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Hunt, Leigh

HUNT, JAMES HENRY LEIGH (1784-1859). —Essayist and poet, was born at Southgate, and educated at Christ's Hospital. A selection of his earliest poems was pub. by his f. in 1801 under the title of Juvenilia. In 1805 he joined his brother John in conducting a paper, the News, which the latter had started. Thereafter the brothers embarked upon the Examiner, a paper of pronounced Radical views. The appearance in this journal of an article on the Prince Regent in which he was described in words which have been condensed into "a fat Adonis of fifty," led to H. being fined £500 and imprisoned for two years. With his customary genial philosophy, however, the prisoner made the best of things, turned his cell into a study, with bookcases and a piano, and his yard into a garden. He had the sympathy of many, and received his friends, including Byron, Moore, and Lamb. On his release he pub. his poem, The Story of Rimini. Two other vols. of poetry followed, The Feast of the Poets and Foliage, in 1814 and 1818 respectively. In the latter year he started the Indicator, a paper something in the style of the Spectator or Tatler, and after this had run its course the Companion, conceived on similar lines, took its place in 1828.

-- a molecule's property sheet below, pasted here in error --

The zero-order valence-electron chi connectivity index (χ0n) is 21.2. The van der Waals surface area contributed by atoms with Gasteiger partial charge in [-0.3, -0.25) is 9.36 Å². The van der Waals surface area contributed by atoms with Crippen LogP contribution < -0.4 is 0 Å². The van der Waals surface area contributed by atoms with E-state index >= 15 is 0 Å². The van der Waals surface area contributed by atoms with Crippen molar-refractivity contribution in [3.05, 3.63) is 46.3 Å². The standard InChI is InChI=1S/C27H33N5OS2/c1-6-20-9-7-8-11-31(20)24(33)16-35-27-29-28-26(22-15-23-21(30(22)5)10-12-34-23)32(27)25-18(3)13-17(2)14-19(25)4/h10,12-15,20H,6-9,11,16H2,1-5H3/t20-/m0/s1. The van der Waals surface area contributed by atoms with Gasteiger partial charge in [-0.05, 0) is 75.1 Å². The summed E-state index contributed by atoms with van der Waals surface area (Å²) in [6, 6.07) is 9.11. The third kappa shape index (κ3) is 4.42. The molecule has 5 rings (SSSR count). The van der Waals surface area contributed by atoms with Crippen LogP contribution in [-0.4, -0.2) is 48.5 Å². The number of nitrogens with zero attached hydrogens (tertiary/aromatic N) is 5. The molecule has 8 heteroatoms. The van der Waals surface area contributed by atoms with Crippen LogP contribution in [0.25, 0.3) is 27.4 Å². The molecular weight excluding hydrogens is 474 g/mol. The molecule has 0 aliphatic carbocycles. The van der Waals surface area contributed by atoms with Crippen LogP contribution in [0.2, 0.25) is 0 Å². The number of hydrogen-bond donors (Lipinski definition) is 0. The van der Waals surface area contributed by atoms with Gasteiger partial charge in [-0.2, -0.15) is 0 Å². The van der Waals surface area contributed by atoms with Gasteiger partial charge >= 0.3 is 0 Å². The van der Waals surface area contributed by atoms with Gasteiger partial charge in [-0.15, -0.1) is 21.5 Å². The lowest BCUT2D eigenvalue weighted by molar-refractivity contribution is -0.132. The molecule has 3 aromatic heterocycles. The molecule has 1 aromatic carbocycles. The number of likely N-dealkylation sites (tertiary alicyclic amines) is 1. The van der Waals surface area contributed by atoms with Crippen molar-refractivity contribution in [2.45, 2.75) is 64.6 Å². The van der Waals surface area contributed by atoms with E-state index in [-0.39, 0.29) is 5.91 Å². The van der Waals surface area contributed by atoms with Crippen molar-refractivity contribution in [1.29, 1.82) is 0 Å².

In 1822 Hunt went to Italy with Byron, and there established the Liberal, a paper which did not prove a success. Disillusioned with Byron, H. returned home, and published in 1828 Lord Byron and Some of His Contemporaries, a work which gave great offence to Byron's friends, who accused the author of ingratitude. In 1834 Hunt started the London Journal, which he ed. for two years. Among his later works are Captain Sword and Captain Pen (1835), The Palfrey, a poem, A Legend of Florence (drama), Imagination and Fancy (1844), Wit and Humour (1846), A Jar of Honey from Mount Hybla (1848), The Old Court Suburb (1855), The Town, Sir Ralph Esher, a novel, and his Autobiography (1850). Although his poems have considerable descriptive power and brightness, he had not the depth and intensity to make a poet, and his reputation rests rather upon his essays, which are full of a genial philosophy, and display a love of books, and everything pleasant and beautiful. He did much to popularise the love of poetry and literature in general among his fellow-countrymen.








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